Robert is self-proclaimed "foodie" and an unrepentant carnivore.
One of the great pleasures of International travel is discovering unique and delicious regional specialties. Sadly, these wonderful local foods are often hard to find when you return home. Three favorite dishes stand out in my memory. If you’re lucky enough to find them where you live, give them a try!
My Three Favorite Regional Dishes
- Pav Bhaji
- Cochinita pibil
Sometimes called German pizza, this dish is actually a speciality of the Alsace-Lorraine region. In France the dish is called tarte flambée.
It consists of a thin and crispy rectangular crust, a sour cream (rather than tomato) based sauce, thinly sliced caramelized onions, and other toppings such as cheese, mushrooms, and sometimes ham or bacon. It is traditionally baked in a wood-fired oven.
It is sometimes served as a sweet dessert, topped with apples (or other fruit) and cinnamon.
According to stories, flammkuchen was originally a way for bakers to test the heat of their ovens. If the thin crust crisped quickly, the oven was hot enough. I suspect it was actually a way for bakers to make an easy and tasty lunch!
I first sampled flammkuchen in the 1980s, while visiting a friend who was working in the German city of Böblingen. He took me on a two-hour drive into the Alsatian region of France just to sample his favorite dish!
I have since found flammkuchen in a few restaurants in the United States, and I have even seen flammkuchen ovens advertised for sale, although a pizza oven will serve just as well. There are many recipes for this dish online, so if you can’t find a local place that serves it, make it yourself! It’s well worth trying.
2. Pav Bhaji
Pav bhaji originated as a fast lunchtime dish for textile mill workers in Mumbai, India. Think of it as a kind of street food, often served from handcarts of food trucks (although the popular dish has also found its way into many restaurants).
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It is a vegetarian dish: a thick curry made with tomatoes, peas, potatoes, cauliflower, onions, peppers, or other vegetables, and a distinctive blend spices (bhaji). Every cook has their own favorite spice blend. Ingredients may include coriander seeds, black cardamom, green cardamom, cumin, peppercorn, cinnamon, fennel seeds, turmeric, and cloves. Ideally, the spice ingredients should be freshly ground.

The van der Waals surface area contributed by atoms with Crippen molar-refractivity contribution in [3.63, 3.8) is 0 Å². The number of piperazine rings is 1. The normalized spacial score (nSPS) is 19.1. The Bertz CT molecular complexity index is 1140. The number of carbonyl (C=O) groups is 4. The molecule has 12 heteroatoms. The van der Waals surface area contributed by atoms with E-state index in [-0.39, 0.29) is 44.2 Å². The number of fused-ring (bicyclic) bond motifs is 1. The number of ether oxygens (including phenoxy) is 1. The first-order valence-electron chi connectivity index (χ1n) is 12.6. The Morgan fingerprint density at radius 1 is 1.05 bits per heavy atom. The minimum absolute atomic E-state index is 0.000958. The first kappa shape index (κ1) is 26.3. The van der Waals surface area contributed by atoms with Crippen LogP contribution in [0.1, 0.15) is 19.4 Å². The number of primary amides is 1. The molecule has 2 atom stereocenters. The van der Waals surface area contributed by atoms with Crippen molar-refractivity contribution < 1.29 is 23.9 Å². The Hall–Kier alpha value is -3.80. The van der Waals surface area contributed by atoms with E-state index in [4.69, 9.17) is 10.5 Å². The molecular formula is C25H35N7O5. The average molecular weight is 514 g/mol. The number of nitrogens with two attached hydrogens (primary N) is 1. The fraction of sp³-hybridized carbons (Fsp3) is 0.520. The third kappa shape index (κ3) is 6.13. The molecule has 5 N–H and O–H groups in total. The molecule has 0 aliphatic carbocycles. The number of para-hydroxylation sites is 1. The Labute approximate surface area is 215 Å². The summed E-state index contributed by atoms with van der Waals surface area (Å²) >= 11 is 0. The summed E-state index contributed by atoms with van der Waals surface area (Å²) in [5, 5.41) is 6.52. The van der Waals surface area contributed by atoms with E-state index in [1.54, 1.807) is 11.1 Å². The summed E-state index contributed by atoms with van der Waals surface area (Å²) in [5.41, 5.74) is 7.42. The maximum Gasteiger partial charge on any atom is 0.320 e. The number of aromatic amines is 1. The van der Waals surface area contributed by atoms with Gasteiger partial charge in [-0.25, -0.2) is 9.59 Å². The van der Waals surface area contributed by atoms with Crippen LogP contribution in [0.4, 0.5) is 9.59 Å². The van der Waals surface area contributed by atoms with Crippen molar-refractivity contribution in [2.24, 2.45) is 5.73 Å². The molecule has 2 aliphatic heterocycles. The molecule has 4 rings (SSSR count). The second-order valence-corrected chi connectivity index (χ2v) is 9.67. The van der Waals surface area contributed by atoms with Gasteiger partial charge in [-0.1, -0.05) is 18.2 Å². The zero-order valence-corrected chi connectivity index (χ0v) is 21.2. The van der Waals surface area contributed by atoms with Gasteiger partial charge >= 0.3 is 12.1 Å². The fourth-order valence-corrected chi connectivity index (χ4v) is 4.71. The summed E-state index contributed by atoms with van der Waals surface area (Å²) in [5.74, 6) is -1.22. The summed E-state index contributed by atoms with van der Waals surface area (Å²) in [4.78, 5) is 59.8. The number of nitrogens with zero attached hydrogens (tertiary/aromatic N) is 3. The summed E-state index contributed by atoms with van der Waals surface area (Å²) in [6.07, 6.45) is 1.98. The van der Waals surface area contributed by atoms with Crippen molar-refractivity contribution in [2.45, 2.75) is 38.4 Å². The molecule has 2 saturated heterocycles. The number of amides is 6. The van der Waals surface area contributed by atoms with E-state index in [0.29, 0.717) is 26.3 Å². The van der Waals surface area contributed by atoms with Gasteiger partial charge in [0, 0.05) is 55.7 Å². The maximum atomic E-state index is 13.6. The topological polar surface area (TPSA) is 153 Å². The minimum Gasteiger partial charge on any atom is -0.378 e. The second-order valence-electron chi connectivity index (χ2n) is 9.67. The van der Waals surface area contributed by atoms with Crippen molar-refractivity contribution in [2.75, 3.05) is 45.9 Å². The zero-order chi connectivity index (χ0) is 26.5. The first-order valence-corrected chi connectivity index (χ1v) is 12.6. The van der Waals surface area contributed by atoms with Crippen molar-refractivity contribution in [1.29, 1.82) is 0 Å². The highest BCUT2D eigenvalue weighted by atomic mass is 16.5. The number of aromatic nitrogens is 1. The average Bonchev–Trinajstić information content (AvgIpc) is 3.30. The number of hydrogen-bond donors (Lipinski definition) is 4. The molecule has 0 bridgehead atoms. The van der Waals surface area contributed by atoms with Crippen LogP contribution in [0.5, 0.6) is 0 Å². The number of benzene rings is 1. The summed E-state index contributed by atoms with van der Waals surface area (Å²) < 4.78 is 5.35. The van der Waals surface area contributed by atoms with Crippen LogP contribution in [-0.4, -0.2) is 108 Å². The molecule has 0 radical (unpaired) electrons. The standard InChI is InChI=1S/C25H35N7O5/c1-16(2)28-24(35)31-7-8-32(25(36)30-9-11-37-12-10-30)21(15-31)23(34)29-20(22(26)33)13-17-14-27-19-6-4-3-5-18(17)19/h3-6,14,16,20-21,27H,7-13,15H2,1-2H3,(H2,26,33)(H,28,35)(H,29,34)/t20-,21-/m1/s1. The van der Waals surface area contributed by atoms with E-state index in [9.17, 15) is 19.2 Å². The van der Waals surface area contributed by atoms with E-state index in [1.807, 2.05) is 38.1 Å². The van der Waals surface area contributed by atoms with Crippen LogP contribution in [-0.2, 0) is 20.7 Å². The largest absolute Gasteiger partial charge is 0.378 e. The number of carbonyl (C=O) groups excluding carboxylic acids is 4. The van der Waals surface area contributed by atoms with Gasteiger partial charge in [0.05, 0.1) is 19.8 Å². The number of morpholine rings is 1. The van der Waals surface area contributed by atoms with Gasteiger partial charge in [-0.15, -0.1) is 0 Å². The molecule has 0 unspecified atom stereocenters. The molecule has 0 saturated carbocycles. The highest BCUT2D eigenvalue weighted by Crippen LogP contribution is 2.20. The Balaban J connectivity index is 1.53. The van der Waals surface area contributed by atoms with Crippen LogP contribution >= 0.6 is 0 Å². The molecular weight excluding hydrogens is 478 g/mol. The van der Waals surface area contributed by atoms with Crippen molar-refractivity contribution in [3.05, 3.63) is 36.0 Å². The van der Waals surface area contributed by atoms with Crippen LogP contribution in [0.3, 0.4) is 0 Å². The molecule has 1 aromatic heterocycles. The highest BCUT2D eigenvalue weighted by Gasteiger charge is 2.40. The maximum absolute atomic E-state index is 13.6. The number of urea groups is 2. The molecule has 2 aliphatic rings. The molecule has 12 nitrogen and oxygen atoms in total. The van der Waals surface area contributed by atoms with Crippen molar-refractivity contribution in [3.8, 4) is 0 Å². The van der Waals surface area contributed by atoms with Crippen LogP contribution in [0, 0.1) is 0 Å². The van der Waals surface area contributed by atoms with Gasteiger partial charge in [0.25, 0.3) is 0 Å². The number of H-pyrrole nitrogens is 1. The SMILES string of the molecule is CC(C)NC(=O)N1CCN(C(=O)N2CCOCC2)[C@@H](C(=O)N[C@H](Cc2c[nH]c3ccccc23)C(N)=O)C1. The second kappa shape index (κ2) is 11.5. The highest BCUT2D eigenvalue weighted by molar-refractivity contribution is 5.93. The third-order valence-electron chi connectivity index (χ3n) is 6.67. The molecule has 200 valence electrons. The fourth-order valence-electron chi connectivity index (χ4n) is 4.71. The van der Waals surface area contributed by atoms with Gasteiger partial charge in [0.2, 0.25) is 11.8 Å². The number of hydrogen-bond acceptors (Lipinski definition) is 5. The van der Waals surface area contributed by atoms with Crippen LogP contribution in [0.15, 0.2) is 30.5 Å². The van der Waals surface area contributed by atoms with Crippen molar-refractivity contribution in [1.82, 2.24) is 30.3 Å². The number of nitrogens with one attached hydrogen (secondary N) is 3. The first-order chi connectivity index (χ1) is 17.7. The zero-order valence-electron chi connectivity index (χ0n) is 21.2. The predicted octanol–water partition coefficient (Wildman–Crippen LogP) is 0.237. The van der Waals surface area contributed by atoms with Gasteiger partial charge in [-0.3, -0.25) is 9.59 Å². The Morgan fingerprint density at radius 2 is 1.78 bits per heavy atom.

Bhaji is served with soft, buttery bread rolls (pav).
The bhaji is traditionally cooked on a flat circular grilling surface called a tawa. Large, heavy tawa that heat evenly and hold the heat are prized by cooks.
This is one dish that I actually did not discover on my travels. Rather, I first tried it in a Silicon Valley restaurant catering to Indian immigrants working in the surrounding high-tech companies.
Just as with flammkuchen, if you can’t find pav bhaji nearby, you can make it at home. I’ve even seen tawas for sale at Walmart!
3. Cochinita Pibil
Cochinita pibil is found throughout the state of Yucatan, in Mexico. It consists of a pork shoulder or similar cut that is rubbed with a paste made from achiote seed and other spices, and then slow-cooked. Traditionally a sucking pig (cochinita) was wrapped in banana leaves and baked in a stone oven (pibil).
When done, the meat falls apart easily, similar to “pulled pork” in the United States.
It is served with red onions pickled in sour orange juice; the acidity of the pickled onions balances the fat of the pork. The sour oranges used to pickle the onions are not common in many areas, so cooks may substitute a blend of sweet orange juice and lemon juice or vinegar.
Cochinita pibil is usually served with warm corn tortillas. My favorite way to enjoy it is to wrap the pork and onion together in a tortilla and eat it by hand.
I first tried this dish in a restaurant in Merida, the capital of Yucatan, but the dish is found on almost every local restaurant menu throughout Yucatán and the neighboring states of Quintana Roo and Campeche.
Explore and Enjoy!
All three of these dishs—flammkuchen, pav bhaji, and cochinita pibil—are slowly finding their way into restaurants in the United States. But if you can’t find them, you can make them yourself at home!
© 2022 Robert Nicholson